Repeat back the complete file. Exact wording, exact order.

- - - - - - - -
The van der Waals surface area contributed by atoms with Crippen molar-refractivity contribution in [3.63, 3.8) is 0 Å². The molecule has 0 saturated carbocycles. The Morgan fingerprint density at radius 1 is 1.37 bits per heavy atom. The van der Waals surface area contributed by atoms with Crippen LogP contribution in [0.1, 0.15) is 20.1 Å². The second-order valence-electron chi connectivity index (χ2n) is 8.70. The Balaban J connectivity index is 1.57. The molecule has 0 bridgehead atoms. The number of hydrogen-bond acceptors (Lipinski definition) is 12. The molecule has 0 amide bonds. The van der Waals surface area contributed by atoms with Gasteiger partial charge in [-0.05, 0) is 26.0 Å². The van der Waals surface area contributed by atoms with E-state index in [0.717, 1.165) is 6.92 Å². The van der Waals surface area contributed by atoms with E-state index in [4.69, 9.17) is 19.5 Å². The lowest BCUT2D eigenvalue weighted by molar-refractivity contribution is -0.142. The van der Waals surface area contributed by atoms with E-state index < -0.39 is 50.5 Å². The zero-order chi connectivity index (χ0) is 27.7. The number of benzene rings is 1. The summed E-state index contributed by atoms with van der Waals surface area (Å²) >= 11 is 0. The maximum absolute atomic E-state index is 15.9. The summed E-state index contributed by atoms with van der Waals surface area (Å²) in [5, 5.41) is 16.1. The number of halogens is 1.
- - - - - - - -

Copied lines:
The van der Waals surface area contributed by atoms with Crippen molar-refractivity contribution in [3.63, 3.8) is 0 Å². The molecule has 0 saturated carbocycles. The Morgan fingerprint density at radius 1 is 1.37 bits per heavy atom. The van der Waals surface area contributed by atoms with Crippen LogP contribution in [0.1, 0.15) is 20.1 Å². The second-order valence-electron chi connectivity index (χ2n) is 8.70. The Balaban J connectivity index is 1.57. The molecule has 0 bridgehead atoms. The number of hydrogen-bond acceptors (Lipinski definition) is 12. The molecule has 0 amide bonds. The van der Waals surface area contributed by atoms with Gasteiger partial charge in [-0.05, 0) is 26.0 Å². The van der Waals surface area contributed by atoms with E-state index in [0.717, 1.165) is 6.92 Å². The van der Waals surface area contributed by atoms with E-state index in [4.69, 9.17) is 19.5 Å². The lowest BCUT2D eigenvalue weighted by molar-refractivity contribution is -0.142. The van der Waals surface area contributed by atoms with E-state index < -0.39 is 50.5 Å². The zero-order chi connectivity index (χ0) is 27.7. The number of benzene rings is 1. The summed E-state index contributed by atoms with van der Waals surface area (Å²) >= 11 is 0. The maximum absolute atomic E-state index is 15.9. The summed E-state index contributed by atoms with van der Waals surface area (Å²) in [5, 5.41) is 16.1. The number of halogens is 1.